ITK’s credibility problem


We’re convinced the board of directors that oversees the Inuit Tapiriit Kanatami were motivated by the best of intentions when they decided last week to postpone their annual general meeting and election until the fall, saying they want more time to broaden the list of candidates available to replace Jose Kusugak as president.

Besides, ITK is a private organization, or more accurately, a coalition of private organizations, and it has the right to run its affairs as it wishes, as long as it does so in a lawful manner.

Unfortunately for ITK, most Inuit beneficiaries don’t seem to see it that way.

Since June 3, when ITK announced the postponement of the election, CBC Iqaluit’s talk-back telephone line has been flooded with calls from people who want to record their displeasure with the decision.

It’s not going over well with Inuit. Callers have used words like “dictatorial,” “unfair,” and “crazy” to describe the decision. Canada’s national Inuit organization now has a big credibility problem, not only with the people they represent, but with everyone else.

ITK officials shouldn’t be surprised. It’s not unusual for an organization or a government to postpone an election or extend a nomination period when there are no candidates.

But in this case, there were two — Pitseolak Pfeiffer and Robbie Watt. Two candidates are all you need to hold an election. They’re both articulate and well-educated, and both have held executive positions with Inuit organizations in the past. One of them, Robbie Watt, has earned a university degree, something that only a few Inuit politicians can say about themselves.

Of course, educated people don’t necessarily make good politicians, and many educated people are totally unsuited for political leadership. Politics requires many other qualities: toughness, maturity, cunning, good judgment, honesty, an understanding of human nature, and the ability to communicate with people of all ages and backgrounds. A resilient ego doesn’t hurt either.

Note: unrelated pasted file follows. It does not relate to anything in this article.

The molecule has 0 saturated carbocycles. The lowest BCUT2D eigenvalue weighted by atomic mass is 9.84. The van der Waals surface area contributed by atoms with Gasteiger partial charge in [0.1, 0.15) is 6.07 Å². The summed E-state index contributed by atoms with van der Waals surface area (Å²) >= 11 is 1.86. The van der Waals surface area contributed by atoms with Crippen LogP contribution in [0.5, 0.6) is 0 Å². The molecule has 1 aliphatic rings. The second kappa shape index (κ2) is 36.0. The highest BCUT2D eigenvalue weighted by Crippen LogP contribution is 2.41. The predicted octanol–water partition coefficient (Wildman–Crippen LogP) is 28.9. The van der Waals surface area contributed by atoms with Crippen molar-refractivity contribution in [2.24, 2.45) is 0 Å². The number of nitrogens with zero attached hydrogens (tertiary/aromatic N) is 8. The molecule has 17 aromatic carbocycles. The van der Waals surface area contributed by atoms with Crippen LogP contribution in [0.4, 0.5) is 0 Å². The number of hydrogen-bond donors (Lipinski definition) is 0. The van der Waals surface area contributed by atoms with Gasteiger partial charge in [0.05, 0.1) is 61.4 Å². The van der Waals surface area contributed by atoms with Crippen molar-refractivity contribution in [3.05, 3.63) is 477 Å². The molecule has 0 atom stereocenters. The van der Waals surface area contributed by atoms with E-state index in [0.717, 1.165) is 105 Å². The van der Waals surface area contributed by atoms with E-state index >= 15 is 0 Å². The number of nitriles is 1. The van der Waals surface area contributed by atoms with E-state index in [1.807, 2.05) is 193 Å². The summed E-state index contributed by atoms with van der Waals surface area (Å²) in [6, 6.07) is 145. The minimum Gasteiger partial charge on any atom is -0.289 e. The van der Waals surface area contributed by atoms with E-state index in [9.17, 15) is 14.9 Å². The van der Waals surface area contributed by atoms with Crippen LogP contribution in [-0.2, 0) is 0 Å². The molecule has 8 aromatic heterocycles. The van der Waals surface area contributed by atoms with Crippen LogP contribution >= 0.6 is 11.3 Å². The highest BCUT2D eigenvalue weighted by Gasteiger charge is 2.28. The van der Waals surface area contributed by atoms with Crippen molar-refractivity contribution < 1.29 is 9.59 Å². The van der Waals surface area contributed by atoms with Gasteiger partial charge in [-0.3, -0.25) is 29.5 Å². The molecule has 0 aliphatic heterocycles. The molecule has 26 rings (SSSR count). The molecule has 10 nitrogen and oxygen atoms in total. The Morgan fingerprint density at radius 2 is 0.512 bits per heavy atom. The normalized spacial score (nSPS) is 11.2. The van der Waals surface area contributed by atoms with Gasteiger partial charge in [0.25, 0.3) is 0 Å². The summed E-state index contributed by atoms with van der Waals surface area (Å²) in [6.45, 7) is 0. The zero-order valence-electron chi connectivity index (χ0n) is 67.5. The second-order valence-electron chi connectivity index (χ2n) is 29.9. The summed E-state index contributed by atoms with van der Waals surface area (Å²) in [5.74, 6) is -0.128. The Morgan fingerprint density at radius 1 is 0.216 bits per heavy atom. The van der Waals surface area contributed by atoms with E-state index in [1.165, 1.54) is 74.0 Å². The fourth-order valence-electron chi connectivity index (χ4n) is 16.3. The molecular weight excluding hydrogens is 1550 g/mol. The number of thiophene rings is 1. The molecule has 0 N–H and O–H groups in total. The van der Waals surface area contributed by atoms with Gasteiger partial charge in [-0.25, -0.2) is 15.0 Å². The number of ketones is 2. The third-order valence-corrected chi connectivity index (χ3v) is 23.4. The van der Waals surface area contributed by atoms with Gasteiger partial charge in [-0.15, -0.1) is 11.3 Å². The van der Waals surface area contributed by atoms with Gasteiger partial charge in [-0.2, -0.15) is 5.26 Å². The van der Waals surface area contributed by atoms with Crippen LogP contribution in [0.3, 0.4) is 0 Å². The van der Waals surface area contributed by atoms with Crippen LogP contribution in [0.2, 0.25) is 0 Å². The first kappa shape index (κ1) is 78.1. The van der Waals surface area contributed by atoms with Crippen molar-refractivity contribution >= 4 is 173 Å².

Nevertheless, ITK’s board, the very same group that also “elects” the organization’s president, hasn’t provided convincing reasons to support the notion that Pitseolak Pfeiffer and Robbie Watt aren’t a wide enough choice.

Yes, when he was speaking on behalf of the board last week, Jose Kusugak repeatedly said that ITK isn’t suggesting that the two men aren’t good enough.

But ITK’s actions contradict those words. If ITK had faith in at least one of the two men, it would have gone ahead with the election. This obvious contradiction creates the appearance that ITK is being dishonest in the extreme, and is manipulating the process so that some other person will end up with the job.

This creates a disastrous credibility problem for the organization. If ITK’s president is just an appointed flunkie, with no mandate from Inuit, why should he or she be taken seriously by the federal government and other non-Inuit agencies? If the real power is held by the regional presidents, then why shouldn’t federal officials deal directly with them rather than with their appointed intermediary?

For ITK’s board, there appear to be only two options for getting out of this mess.

One would be a return to the kind of universal, pan-Arctic elections held until 1995, which Robbie Watt has been calling for. This option is potentially expensive, and for those who like certainty and stability, would produce unpredictable outcomes.

The other option is to be honest and to admit the obvious. Why pretend to be holding an “election?”

If ITK’s board wants to determine who will become president, why don’t they simply fill the position through a standard job competition? They can do so easily by advertising for candidates, interviewing them, and then hiring the person they want to a term-limited contract.

Why not try honesty? They’ve tried everything else and no one is convinced. JB

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